The fourth of July celebrations have long since died down and Wall Street shouldn’t expect any more fireworks after the first half of July either, according Stock Trader’s Almanac which proves through historical data that stock gains have almost always been concentrated within the first half of the month.
A Historic Trend
2018 has brought with it heavy stock market volatility and unpredictability but July has been a solid month so far for major equity indexes like the Dow Jones Industrial Average DJIA which has gone up by 1.9 per cent in just the first week of July.
Meanwhile, Nasdaq Composite Index COMP has gained 2.8 per cent and S&P 500 SPX, 2.1 per cent. But the unusually high stock market performance in the first half of July shouldn’t come as a surprise, judging from historical trends.
According to Stock Trader’s Almanac, S&P and Dow usually go up in performance in July, although the gains are almost always concentrated in the first fourteen days of the month. This means that investors who haven’t taken advantage of the market’s seasonal trend yet have already missed out on the opportunity of making profits.
The WSJ Market Data Group agrees that the market almost always open strong in the beginning of July but finishes weak at the end of the month. The Fourth of July holidays often distract people from the market with fireworks, road trips and barbeques but once the market returns to routine trading days around the eighth day, stocks pick up pace rapidly and the market rallies until mid-July.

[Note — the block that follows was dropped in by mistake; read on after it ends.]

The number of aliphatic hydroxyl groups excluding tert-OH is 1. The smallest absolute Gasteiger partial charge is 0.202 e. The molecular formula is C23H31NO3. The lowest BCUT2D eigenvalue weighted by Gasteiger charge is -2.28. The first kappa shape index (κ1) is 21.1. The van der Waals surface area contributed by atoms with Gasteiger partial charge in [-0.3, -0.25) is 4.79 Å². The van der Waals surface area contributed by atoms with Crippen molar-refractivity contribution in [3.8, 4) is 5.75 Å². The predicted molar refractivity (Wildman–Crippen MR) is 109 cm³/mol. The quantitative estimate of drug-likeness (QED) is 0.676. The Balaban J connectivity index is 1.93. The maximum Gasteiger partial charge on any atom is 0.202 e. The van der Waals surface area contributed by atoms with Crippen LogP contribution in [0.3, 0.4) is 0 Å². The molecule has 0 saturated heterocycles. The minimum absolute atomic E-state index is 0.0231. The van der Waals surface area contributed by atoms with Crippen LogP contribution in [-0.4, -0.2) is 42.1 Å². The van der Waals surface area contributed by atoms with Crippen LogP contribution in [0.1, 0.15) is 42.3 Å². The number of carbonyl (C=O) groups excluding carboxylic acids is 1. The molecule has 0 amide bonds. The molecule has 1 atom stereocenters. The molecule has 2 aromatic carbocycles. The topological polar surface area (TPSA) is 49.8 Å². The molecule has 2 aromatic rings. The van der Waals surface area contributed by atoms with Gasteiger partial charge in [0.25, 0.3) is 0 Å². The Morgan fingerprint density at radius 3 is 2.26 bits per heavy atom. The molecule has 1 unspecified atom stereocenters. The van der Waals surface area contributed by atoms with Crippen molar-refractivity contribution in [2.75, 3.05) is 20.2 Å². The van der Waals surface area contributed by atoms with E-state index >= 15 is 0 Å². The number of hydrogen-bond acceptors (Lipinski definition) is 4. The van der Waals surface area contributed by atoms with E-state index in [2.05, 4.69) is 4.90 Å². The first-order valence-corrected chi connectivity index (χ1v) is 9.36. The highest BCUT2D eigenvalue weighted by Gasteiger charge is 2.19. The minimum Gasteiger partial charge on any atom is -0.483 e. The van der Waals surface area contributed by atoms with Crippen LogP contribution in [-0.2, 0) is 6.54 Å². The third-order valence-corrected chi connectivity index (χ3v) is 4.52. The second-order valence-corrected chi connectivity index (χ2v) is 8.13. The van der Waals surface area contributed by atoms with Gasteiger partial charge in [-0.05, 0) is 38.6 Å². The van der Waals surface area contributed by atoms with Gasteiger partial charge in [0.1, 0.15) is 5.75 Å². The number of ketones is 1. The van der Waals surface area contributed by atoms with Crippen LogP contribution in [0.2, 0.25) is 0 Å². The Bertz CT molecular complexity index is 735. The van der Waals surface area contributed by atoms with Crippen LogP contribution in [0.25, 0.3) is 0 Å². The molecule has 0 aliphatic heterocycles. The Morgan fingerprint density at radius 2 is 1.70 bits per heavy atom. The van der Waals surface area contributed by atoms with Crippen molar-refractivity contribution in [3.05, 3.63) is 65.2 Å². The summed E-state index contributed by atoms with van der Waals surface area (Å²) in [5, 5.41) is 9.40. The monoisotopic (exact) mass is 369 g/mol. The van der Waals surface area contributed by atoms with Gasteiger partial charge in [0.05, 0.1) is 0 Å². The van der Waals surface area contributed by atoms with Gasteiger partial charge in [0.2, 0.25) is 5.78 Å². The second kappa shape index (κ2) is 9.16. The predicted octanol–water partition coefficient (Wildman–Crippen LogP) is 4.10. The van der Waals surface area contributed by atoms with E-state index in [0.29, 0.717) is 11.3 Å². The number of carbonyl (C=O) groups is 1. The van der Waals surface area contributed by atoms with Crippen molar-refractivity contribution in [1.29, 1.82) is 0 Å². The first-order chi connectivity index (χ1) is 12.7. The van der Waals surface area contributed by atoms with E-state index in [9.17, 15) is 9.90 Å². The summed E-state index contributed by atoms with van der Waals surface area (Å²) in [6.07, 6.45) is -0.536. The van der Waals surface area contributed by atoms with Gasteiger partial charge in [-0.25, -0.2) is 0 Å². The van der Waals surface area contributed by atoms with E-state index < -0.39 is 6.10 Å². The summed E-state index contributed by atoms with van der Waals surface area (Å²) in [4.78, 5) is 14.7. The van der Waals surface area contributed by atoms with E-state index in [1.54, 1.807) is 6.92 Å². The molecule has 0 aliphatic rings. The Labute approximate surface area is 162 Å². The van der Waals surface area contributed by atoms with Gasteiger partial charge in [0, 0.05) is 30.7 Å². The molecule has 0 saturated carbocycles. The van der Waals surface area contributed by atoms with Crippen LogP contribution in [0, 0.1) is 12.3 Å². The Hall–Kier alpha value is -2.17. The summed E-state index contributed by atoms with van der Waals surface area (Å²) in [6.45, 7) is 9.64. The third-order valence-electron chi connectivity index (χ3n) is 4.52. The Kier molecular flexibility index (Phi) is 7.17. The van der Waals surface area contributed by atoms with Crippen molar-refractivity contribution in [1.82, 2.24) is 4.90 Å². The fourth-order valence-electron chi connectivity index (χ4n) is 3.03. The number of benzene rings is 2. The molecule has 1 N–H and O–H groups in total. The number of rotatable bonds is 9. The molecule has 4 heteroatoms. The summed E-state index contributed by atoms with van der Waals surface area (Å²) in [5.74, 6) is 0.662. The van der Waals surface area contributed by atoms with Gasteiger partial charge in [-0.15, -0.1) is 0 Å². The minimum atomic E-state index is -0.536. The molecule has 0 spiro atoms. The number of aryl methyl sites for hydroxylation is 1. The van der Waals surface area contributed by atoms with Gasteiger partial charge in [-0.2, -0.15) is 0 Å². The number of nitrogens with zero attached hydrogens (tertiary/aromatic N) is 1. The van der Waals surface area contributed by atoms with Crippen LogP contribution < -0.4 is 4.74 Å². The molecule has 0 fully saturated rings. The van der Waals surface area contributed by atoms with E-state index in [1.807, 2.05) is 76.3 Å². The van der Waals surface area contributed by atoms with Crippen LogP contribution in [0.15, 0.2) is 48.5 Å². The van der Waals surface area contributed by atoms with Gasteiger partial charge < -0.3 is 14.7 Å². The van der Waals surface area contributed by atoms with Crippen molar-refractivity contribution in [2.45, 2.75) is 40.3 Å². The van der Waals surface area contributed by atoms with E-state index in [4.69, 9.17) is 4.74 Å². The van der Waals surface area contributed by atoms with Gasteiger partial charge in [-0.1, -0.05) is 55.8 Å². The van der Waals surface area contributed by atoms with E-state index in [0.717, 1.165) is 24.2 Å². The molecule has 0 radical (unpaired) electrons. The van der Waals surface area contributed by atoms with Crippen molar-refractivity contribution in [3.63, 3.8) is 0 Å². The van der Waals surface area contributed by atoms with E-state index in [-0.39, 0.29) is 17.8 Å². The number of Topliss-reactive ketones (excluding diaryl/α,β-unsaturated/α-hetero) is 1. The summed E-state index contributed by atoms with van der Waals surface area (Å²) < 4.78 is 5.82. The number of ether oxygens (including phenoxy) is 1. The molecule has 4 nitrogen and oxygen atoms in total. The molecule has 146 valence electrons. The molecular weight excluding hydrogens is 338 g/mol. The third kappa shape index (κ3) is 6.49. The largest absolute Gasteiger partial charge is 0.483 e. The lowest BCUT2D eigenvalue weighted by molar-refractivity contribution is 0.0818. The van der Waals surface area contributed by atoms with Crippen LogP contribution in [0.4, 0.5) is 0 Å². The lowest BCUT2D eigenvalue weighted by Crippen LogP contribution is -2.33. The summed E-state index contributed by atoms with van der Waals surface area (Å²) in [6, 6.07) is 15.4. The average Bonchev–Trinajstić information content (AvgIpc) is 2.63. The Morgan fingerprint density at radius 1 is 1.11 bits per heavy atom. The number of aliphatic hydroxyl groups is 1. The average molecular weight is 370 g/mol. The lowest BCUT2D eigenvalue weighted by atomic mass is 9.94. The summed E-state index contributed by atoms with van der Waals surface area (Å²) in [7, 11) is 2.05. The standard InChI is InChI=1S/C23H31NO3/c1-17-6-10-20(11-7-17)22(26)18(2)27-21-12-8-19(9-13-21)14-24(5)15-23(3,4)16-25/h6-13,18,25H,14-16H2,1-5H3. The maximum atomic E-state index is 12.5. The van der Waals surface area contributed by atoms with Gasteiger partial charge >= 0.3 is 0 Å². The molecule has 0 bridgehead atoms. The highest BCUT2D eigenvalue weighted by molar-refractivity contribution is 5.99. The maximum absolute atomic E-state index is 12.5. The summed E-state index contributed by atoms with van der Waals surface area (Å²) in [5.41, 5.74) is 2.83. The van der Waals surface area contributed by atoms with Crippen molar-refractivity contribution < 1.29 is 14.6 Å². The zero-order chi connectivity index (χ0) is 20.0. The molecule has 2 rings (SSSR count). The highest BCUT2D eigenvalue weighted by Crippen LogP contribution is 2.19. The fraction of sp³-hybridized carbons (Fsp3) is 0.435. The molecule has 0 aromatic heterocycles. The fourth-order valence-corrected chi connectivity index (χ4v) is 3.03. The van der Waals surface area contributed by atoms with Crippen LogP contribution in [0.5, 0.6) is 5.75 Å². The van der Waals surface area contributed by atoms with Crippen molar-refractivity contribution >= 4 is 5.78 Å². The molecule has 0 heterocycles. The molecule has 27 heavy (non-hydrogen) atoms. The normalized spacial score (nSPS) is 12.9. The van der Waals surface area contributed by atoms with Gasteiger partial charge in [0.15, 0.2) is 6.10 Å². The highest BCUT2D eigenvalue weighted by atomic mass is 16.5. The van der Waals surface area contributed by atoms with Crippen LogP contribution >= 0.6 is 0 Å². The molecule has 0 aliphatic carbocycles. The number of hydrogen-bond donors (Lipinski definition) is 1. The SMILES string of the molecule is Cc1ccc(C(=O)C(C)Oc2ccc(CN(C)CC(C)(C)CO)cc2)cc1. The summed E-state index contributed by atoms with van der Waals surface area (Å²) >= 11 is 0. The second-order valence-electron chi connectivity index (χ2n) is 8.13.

S&P’s Performance Over the Decades
The trend goes all the way back to 1950’s and historical data shows that S&P 500’s performance in the first half of July has risen by 1.45 per cent on average ever since the index’s inception. The gains decrease in the second half of the month below 0.1 per cent on average.
The trend has been even more pronounced in the past decade during which the index has experienced up to 2.16 per cent increase in value at the beginning of July but slowly plummeting below 0.1 per cent by the end of the month. Now with only a few days remaining until the month enters its latter half, the S&P index is right on track of its performance trend.
If the index performance shifts in the direction predicted by Stock Trader’s Almanac in the second half of July, it would not have a significant effect on the current market trend. So far this year, Nasdaq has proven to be a clear winner in the market, jumping up by a whopping 12 per cent due to profitable technology and internet sectors. Meanwhile the Dow has made a 0.1 per cent gain whereas S&P is up by 3.8 per cent.
Increased Volatility Ahead
Analysts are also warning investors that they’re in for a bumpy ride ahead due to increased stock volatility in upcoming weeks. Paul Tudor Jones, manager of a hedge fund predicts an uptick in volatility in the final quarter of 2018 due to the current geopolitical conditions that are creating confusion at every level.
Donald Trump’s trade policies and the ongoing conflict with China have brought a lot of uncertainty into the market. Corporate earnings and economic growth could quickly spiral downwards if China and U.S. were to engage in a full-on trade war in the future.
Blackstone’s investment strategist, Joe Zidle, thinks that trade is going to be a huge risk in the market’s future growth due to rising protectionism which could cause inflation. Art Hogan, chief market strategist at B, says that growth in the third and fourth quarter could be slower than year-on-year average due to trade uncertainty that is causing companies to be more conservative in their decision making, which will hamper corporate spending and investment activity.
Some observers, including the former Chairman of the Federal Reserve Board, Ben Bernanke, have even predicted a total stock market crash, spiraling into another major economic recession due to the recent geopolitical circumstances and interest hikes by the Federal Reserve Bank.